The Hearing Journal has published an update on unilateral hearing loss. It is based on the Unilateral Hearing Loss in Children Conference 2017, which featured current research presented by many of the foremost experts on Unilateral Hearing Loss (UHL).
Highlights include :
- Can we Predict Outcomes of Children with UHL?
- UHL in the Real World
- Supporting the Whole Child
It can be read here
It can be downloaded here
Tinnitus Week takes place from 5-11 February 2018 and is an international awareness initiative led by a group of organisations, including the British Tinnitus Association, American Tinnitus Association, Tinnitus Hub and the Tinnitus Research Initiative.
The aim of the week is to raise awareness of the condition, which affects approximately 1 in 10 of the population. The British Tinnitus Association campaign for the week will focus on children and young people.
The ‘Kids Talk Tinnitus’ campaign will engage with children, parents and schools to raise awareness of tinnitus amongst young people and drive the use of relevant support and resources. These can be found at www.tinnitus.org.uk/Pages/Category/tinnitus-in-children.
A new website has been set up, as a central resource collecting all the initiatives which will be taking place in 2018. This website can be found at www.tinnitusweek.com.
Find out more about Tinnitus Week here.
A survey by the British Tinnitus Association (BTA) found just under a third of UK parents (32%) think children under the age of 10 can have tinnitus; and just 37% think it can affect children aged 10 to 16
Research commissioned by the BTA has revealed the worrying statistic, which the charity says reinforces the misconception that the hearing condition only affects older people.
The research also revealed many parents are unaware of the common signs of the hearing condition in children, such as anxiety or difficulty concentrating.
To help tackle the problem, the charity has created guidance for both parents and teachers:
- Tinnitus: A Parents Guide:
Includes the signs and symptoms to look out for, as well as advice on the best places to get help and support if parents suspect their child has tinnitus
- Tinnitus: A Teachers Guide:
Provides practical steps for use in the classroom.
Full BTA Press release here
Researchers have found that deaf children with a cochlear implant learn words even faster than those with normal hearing | Scientific Reports | via ScienceDaily
A current study at the Max Planck Institute for Human Cognitive and Brain Sciences has revealed that when deaf children get their cochlear implants, they learn words faster than those with normal hearing. Consequently, they build up certain word pools faster.
The reason for this finding could be that children with cochlear implants are older when they are first exposed to spoken language. Those with normal hearing learn aspects of language, such as the rhythm and melody of their mother tongue, from birth and even in the womb. In deaf children, this only starts at the time of their cochlear replacement, at the age of around one to four years. By this time certain brain structures necessary for language acquisition are already well developed.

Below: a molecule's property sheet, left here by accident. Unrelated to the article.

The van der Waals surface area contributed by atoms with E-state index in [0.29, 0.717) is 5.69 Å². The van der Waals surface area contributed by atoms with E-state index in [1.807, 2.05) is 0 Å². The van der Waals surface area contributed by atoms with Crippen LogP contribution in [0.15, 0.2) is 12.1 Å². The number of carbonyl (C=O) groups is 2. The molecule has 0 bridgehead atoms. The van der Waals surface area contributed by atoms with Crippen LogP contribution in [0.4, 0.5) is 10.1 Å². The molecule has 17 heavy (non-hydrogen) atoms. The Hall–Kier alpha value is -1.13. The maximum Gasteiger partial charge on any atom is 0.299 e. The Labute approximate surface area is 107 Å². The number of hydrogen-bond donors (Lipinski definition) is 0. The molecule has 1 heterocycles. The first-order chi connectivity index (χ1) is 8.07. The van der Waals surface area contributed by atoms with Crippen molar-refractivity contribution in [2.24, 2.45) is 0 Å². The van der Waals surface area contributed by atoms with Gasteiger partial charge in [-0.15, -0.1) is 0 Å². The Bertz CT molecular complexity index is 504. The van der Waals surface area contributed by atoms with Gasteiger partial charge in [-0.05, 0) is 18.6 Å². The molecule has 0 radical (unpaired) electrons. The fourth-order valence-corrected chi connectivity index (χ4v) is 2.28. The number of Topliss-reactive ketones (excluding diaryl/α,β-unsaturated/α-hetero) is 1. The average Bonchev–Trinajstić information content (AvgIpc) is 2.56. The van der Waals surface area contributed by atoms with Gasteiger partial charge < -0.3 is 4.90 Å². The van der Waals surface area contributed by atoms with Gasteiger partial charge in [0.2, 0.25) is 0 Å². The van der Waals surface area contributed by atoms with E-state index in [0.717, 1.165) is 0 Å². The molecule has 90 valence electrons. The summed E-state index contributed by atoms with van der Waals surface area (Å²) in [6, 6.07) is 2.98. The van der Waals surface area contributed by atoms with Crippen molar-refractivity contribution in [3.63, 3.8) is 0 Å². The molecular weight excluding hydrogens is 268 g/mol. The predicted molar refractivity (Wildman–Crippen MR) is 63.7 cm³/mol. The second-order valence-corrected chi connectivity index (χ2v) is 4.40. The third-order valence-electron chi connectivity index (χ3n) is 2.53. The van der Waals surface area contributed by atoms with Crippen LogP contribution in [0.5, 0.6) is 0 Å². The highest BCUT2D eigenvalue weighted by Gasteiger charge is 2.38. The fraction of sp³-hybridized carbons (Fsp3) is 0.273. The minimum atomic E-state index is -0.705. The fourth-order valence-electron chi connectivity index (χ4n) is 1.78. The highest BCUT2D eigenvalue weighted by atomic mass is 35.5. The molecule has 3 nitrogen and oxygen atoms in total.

Full story at ScienceDaily
Full reference: Vavatzanidis, N. K. et al. | Establishing a mental lexicon with cochlear implants: an ERP study with young children |Scientific Reports, 2018; 8 (1)
The eyes and ears team up to interpret the sights and sounds around us | Proceedings of the National Academy of Sciences | Story via ScienceDaily
Simply moving the eyes triggers the eardrums to move too, even in the absence of sound, says a new study by neuroscientists. The findings provide new insight into how the brain coordinates what we see and what we hear. It may also lead to new understanding of hearing disorders, such as difficulty following a conversation in a crowded room.
The researchers found that keeping the head still but shifting the eyes to one side or the other sparks vibrations in the eardrums, even in the absence of any sounds.
Surprisingly, these eardrum vibrations start slightly before the eyes move, indicating that motion in the ears and the eyes are controlled by the same motor commands deep within the brain.
Full story at ScienceDaily
Full reference: Gruters, K. G. et al. | The eardrums move when the eyes move: A multisensory effect on the mechanics of hearing | Proceedings of the National Academy of Sciences | published ahead of print January 23, 2018
Researchers have found that barn owls have what they call “ageless ears,” which could potentially help with identifying new treatment options for hearing-impaired humans.
In a study published in Proceedings of Biological Science, researchers measured the auditory sensitivity of seven barn owls ranging from less than 2 years old to 23 years old by training them to fly to a perch to receive a food reward in response to an auditory cue. Young and old owls both responded to the varying levels of auditory cues, and the oldest owl at 23 years old heard just as well as the younger owls.
According to Georg Klump, one of the study authors “birds can repair their ears like humans can repair a wound”. “Humans cannot re-grow the sensory cells of the ears but birds can do this.” Work is underway to investigate the differences between birds and mammals, which commonly lose their hearing at old age.
Full reference: Krumm, B. et al. Barn owls have ageless ears Proc Biol Sci. 2017 Sep 27;284